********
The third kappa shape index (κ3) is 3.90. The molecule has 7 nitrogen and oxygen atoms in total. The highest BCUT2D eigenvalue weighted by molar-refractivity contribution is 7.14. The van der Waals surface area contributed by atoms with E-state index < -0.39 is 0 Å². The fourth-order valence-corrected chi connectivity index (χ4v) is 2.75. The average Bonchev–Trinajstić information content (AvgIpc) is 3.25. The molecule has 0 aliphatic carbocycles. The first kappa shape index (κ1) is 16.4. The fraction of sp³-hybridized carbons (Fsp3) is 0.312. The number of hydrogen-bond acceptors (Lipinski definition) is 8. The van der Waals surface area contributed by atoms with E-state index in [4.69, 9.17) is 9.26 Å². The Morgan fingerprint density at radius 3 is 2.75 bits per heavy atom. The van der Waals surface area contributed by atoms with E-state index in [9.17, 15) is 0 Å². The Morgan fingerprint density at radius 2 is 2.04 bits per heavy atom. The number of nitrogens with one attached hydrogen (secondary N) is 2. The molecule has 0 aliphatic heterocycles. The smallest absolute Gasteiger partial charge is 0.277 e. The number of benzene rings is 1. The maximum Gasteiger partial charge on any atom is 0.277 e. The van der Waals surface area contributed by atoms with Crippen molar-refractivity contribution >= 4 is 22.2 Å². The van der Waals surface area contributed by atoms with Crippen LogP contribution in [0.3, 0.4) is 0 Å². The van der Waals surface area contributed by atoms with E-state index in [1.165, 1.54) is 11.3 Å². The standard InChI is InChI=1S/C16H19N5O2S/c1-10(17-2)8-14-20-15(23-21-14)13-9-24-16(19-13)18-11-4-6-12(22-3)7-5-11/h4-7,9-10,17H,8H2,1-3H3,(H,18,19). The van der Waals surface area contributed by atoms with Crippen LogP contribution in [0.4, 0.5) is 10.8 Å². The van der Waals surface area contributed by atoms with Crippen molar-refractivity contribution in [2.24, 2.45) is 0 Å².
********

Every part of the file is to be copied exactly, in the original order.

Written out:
The third kappa shape index (κ3) is 3.90. The molecule has 7 nitrogen and oxygen atoms in total. The highest BCUT2D eigenvalue weighted by molar-refractivity contribution is 7.14. The van der Waals surface area contributed by atoms with E-state index < -0.39 is 0 Å². The fourth-order valence-corrected chi connectivity index (χ4v) is 2.75. The average Bonchev–Trinajstić information content (AvgIpc) is 3.25. The molecule has 0 aliphatic carbocycles. The first kappa shape index (κ1) is 16.4. The fraction of sp³-hybridized carbons (Fsp3) is 0.312. The number of hydrogen-bond acceptors (Lipinski definition) is 8. The van der Waals surface area contributed by atoms with E-state index in [4.69, 9.17) is 9.26 Å². The Morgan fingerprint density at radius 3 is 2.75 bits per heavy atom. The van der Waals surface area contributed by atoms with E-state index in [9.17, 15) is 0 Å². The Morgan fingerprint density at radius 2 is 2.04 bits per heavy atom. The number of nitrogens with one attached hydrogen (secondary N) is 2. The molecule has 0 aliphatic heterocycles. The smallest absolute Gasteiger partial charge is 0.277 e. The number of benzene rings is 1. The maximum Gasteiger partial charge on any atom is 0.277 e. The van der Waals surface area contributed by atoms with Crippen molar-refractivity contribution >= 4 is 22.2 Å². The van der Waals surface area contributed by atoms with Crippen LogP contribution in [0.3, 0.4) is 0 Å². The van der Waals surface area contributed by atoms with E-state index in [1.165, 1.54) is 11.3 Å². The standard InChI is InChI=1S/C16H19N5O2S/c1-10(17-2)8-14-20-15(23-21-14)13-9-24-16(19-13)18-11-4-6-12(22-3)7-5-11/h4-7,9-10,17H,8H2,1-3H3,(H,18,19). The van der Waals surface area contributed by atoms with Crippen LogP contribution in [0.4, 0.5) is 10.8 Å². The van der Waals surface area contributed by atoms with Crippen molar-refractivity contribution in [2.24, 2.45) is 0 Å².